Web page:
Human Rights in Ukraine. Website of the Kharkiv Human Rights Protection Group
Freedom of peaceful assembly

Lviv Human Rights Activist not willing to accept court ruling


Lviv human rights activist, Oleksiy Verentsov and pensioner Ihor Tanyachkevych have appealed to the Lviv Regional Court of Appeal the ruling by the Halytsky Court in Lviv which sentenced both men to 3 days administrative arrest for “holding an unlawful protest outside the Lviv Regional Prosecutor’s Office” They spent four days in custody.

Oleksiy Verentsov, Head of the civic organization “Guards of the Law” and pensioner Ihor Tanyachkevych have lodged the suit in order to create a precedent and to demonstrate that a person can be detained in a police station without any grounds at all, without the right of a phone call and without being allowed to see a lawyer.

Oleksiy Verentsov explained how on 12 October during the picket outside the Lviv Regional Prosecutor’s Office he had first been called to by police officers, then grabbed by the arm and dragged to the police station but released. Yet the next day he was taken to the police station where a protocol on administrative detention was drawn up and he was held for 24 hours in a cell.

Pensioner Ihor Tanyachkevych was also taken to the station. He had taken part in the picket to protest against the prosecutor’s dragging out examination of his case for years.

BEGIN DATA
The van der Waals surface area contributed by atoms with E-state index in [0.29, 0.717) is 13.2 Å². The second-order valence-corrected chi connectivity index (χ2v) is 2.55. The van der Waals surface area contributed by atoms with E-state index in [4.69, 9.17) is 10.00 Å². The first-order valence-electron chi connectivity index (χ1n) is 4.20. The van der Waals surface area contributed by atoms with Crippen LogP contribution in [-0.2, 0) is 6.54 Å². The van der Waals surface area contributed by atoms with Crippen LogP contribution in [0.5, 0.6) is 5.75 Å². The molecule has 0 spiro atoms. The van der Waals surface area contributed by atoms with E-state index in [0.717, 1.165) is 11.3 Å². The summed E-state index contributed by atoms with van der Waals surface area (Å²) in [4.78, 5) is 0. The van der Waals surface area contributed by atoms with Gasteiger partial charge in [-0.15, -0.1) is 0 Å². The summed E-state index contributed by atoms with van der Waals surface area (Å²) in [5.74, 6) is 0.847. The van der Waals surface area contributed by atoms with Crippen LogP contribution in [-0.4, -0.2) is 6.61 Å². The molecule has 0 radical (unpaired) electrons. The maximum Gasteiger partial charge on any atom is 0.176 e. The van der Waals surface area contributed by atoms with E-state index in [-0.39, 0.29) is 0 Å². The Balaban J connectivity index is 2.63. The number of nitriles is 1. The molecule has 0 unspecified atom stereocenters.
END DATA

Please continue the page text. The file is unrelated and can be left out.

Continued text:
Both men state that they were not allowed to see a lawyer and held for 24 hours in terrible, unsanitary conditions. Their documents, money and telephones were taken away and it was cold and dirty in the cell. Both men declared a hunger strike.

Ukrainian Helsinki Human Rights Union lawyer, Oleh Myshchyk stresses that the men were detained unlawfully on several grounds. The picket had not been banned, and the organization had notified the authorities back in August that each Tuesday from 17 August until 1 November they would protest for 2 and a half hours. Two hours before the picket on 12 October the Mayor’s office was also notified.

According to the Constitution and a Constitutional Court judgment from 2001 there are no time frames for informing the authorities about a protest. The police drew up several different protocols. According to their lawyer, the men did not show any resistance to the police as the latter first claimed, the protest did not cause obstruction and disturb the peace since the picketers were on the pavement. In addition the judge did not take into account the time which Verentsov and Tanyachkevych had spent in custody, meaning that they were imprisoned for a day longer than they should have been.

“You need only imagine what happens with ordinary people if the police see fit to behave like this with human rights activists. It has become standard to detain a person claiming that they showed resistance. We have dozens of such cases. We want to create a precedent with this case. You can’t behave in such a dishonest manner.”

If the Lviv Court of Appeal does not allow the appeal by civic activists, they will turn to the European Court of Human Rights.

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